Firstly, when the knee has an injury be it acute or chronic, the popliteus always overcompensates and becomes hypertonic - increases in size and activity. The increase in size puts a large strain on the front of the knee in deep knee bending like in a squat position usually causing pain in the front of the knee due to a repetitive strain injury to the patella tendon. This happens due to hinge mechanics, as an example, lets think about a door and its hinge If you were to put a stone right behind the hinge of door and then push against it, the more force you add the more pressure strains the hinge.
the hypertonicity of the muscle also causes the tibia to be slightly more pulled on into a internal rotation, making the knee feel strange in general when in movement, whether it be walking, squatting, stairs, jogging, kicking ect.
So, what can we do about this part of the problem? Three things:
1. Passive Treatment - Massage and Dry Needling,
2. Active Treatment - Either using a foam roller or trigger point ball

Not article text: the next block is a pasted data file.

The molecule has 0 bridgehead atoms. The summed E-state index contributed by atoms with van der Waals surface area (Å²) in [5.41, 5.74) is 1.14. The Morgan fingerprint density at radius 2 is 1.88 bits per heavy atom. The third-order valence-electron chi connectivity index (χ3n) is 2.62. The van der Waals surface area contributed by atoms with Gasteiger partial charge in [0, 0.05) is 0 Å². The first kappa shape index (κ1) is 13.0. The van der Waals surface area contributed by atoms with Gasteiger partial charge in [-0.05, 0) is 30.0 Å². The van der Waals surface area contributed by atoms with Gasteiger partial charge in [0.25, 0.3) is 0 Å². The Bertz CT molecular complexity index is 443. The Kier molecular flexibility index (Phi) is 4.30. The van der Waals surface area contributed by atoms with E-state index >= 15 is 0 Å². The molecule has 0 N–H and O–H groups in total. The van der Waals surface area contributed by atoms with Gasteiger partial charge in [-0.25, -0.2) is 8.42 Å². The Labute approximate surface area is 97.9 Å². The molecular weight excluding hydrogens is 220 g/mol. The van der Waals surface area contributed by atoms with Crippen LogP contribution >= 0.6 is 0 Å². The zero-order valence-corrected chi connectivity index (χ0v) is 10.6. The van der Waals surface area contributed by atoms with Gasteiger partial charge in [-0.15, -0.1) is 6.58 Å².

3. Active Rehabilitation - Standing with a fractional bend in the knee,
which brings me to the second
2. Unlocking the Knee - A Conscious Fractional Bend in the Knee When Standing
Most people that I see with knee problems have am incorrect standing position with the knees fully extended. Why? Well, we don't get taught how to stand because not many people know how or even give it a second thought until there is a problem and the human body is instinctively energy saving and will find ways to hang off ligaments to save muscle energy. By having the knee in a fully extended position when standing, the PCL and posterior capsule of the knee are put into tension and the anterior portions of the meniscus are hinged off and squished, In response to this uneasy position for the knee, guess who overcompensates? That's right!!! The popliteus, adding to its hypertonicity and chronic strain.
So the correct knee position when standing - as stated in the heading - is to have a very slight bend, so it feels like your knee is floating. It should feel like you are in a position where you can lock you knee out if you extend more or start bending freely.